8.4 Computation of atmospheric heating rates and surface irradiances using CALIPSO, CloudSat and MODIS derived cloud and aerosol properties

Wednesday, 30 June 2010: 11:15 AM
Pacific Northwest Ballroom (DoubleTree by Hilton Portland)
Seiji Kato, NASA/LaRC, Hampton, VA; and F. G. Rose, S. Sun-Mack, W. F. Miller, Y. Chen, B. A. Wielicki, D. M. Winker, G. L. Stephens, P. Minnis, N. Loeb, T. P. Charlock, P. W. Stackhouse Jr., K. M. Xu, and W. Collins

Cloud vertical profiles retrieved from CALIPSO and CloudSat data provide additional information that greatly improves the estimate of atmospheric radiative heating rates and potentially improves the estimate of the global surface radiation budget. To utilize CALIPSO and CloudSat cloud vertical profiles, we combined their profiles and generated merged profiles. We then used cloud and aerosol properties derived from CALIPSO and CloudSat in addition to those derived from MODIS by the CERES cloud algorithm in irradiance computations. Once the resulting modeled irradiances are compared with those from CERES standard products, we can assess the effect of CALIPSO and CloudSat vertical profiles in improving irradiance computations. Because of lower cloud base heights provided by the merged profiles compared with cloud base heights derived from MODIS cloud top heights by an empirical formula, a preliminary result indicates that the global annual mean surface longwave downward irradiance increases approximately by 7 Wm-2. The global annual mean surface shortwave irradiance decreases by 2 Wm-2. At top of the atmosphere (TOA), the agreement with CERES derived shortwave irradiance improves by 0.5 W m-2 when merged cloud profiles are used. However, the difference between modeled and CERES derived longwave irradiances increases by 1.6 Wm-2 because thin cirrus clouds frequently overlap with lower level clouds. Their vertical extinction profiles are often unknown even when the total optical thicknesses are constrained by those derived from MODIS. In addition, about 5% of the time when either CALIPSO or CloudSat or both detect clouds, MODIS derived cloud properties are not available because either MODIS does not detect clouds or a large solar zenith angle causes a difficulty in the retrieval. These two situations present a new challenge when one tries to utilize CALIPSO and CloudSat derived properties in addition to MODIS derived properties in computing irradiances.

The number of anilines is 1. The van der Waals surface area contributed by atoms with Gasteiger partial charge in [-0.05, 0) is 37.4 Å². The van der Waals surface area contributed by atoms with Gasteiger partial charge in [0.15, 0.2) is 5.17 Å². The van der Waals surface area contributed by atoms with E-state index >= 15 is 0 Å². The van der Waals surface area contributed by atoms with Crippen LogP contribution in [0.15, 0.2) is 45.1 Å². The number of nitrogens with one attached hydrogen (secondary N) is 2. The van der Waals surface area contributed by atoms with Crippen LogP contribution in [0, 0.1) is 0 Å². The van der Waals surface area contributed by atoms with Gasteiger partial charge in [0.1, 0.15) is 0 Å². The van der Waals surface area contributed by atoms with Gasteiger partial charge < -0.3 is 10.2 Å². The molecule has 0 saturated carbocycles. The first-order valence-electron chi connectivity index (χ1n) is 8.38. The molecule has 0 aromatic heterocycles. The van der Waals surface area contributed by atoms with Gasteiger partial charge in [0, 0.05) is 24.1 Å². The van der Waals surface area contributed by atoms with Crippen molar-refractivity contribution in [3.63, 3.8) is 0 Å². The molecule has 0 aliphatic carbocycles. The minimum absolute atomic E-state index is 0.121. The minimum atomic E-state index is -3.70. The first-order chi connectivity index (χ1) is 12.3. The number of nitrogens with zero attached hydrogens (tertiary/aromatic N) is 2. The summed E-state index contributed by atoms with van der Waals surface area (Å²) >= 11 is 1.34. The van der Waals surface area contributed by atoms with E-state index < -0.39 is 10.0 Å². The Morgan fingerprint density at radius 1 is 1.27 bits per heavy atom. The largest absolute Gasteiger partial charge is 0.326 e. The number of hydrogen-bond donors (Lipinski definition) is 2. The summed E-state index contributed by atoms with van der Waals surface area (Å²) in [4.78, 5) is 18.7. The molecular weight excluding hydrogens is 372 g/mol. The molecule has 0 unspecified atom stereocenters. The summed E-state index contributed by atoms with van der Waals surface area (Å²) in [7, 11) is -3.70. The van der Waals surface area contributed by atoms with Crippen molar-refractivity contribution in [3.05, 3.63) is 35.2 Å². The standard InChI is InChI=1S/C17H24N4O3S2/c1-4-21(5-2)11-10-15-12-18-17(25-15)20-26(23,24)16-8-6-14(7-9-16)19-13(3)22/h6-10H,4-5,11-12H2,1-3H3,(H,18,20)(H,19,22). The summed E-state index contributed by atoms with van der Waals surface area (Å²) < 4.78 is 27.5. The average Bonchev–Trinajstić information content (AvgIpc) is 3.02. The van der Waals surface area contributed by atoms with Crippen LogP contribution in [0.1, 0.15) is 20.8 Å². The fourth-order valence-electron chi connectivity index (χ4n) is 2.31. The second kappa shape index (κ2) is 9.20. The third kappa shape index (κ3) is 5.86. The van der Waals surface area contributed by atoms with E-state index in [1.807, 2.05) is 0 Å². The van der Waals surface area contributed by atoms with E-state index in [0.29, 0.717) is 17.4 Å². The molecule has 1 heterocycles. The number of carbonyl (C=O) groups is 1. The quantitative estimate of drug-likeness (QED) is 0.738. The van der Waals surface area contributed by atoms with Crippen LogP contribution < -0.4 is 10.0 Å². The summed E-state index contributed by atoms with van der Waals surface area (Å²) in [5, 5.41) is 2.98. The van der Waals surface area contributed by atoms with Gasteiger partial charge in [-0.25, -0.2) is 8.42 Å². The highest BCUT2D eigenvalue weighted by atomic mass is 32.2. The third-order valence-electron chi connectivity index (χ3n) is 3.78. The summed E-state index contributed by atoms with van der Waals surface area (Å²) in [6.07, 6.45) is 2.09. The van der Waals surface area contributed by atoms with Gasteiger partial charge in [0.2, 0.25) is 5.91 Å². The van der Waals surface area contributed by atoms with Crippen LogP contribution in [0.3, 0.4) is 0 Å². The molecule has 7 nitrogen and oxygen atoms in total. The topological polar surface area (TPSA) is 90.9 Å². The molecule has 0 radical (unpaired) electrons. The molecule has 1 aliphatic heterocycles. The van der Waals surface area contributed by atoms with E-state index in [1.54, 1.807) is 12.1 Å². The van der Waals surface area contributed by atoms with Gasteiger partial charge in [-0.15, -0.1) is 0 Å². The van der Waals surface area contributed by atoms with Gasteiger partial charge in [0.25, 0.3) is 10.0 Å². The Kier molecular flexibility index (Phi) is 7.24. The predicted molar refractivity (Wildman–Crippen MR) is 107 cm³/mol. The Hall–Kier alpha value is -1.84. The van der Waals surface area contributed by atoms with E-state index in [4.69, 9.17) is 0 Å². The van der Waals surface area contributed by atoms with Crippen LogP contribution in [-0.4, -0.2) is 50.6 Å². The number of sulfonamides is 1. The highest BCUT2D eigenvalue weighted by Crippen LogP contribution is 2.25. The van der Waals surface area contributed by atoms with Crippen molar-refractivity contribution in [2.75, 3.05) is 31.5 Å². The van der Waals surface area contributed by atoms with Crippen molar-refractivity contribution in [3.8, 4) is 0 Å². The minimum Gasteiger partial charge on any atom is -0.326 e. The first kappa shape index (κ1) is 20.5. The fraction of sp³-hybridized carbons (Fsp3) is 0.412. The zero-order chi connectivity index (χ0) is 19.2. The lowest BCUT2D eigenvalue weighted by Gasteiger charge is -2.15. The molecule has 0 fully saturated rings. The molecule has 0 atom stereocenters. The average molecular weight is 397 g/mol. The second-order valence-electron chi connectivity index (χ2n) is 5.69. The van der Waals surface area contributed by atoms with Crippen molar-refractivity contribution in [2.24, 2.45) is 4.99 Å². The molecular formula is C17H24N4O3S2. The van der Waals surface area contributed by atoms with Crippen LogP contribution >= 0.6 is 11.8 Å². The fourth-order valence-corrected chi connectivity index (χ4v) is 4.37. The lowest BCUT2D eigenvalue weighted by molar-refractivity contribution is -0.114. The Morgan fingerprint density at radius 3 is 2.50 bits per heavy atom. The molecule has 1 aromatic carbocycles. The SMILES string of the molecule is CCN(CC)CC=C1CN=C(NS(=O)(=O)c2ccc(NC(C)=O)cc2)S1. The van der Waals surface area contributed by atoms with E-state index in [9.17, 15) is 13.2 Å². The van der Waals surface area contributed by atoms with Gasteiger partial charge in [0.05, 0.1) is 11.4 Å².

- Indicates paper has been withdrawn from meeting
- Indicates an Award Winner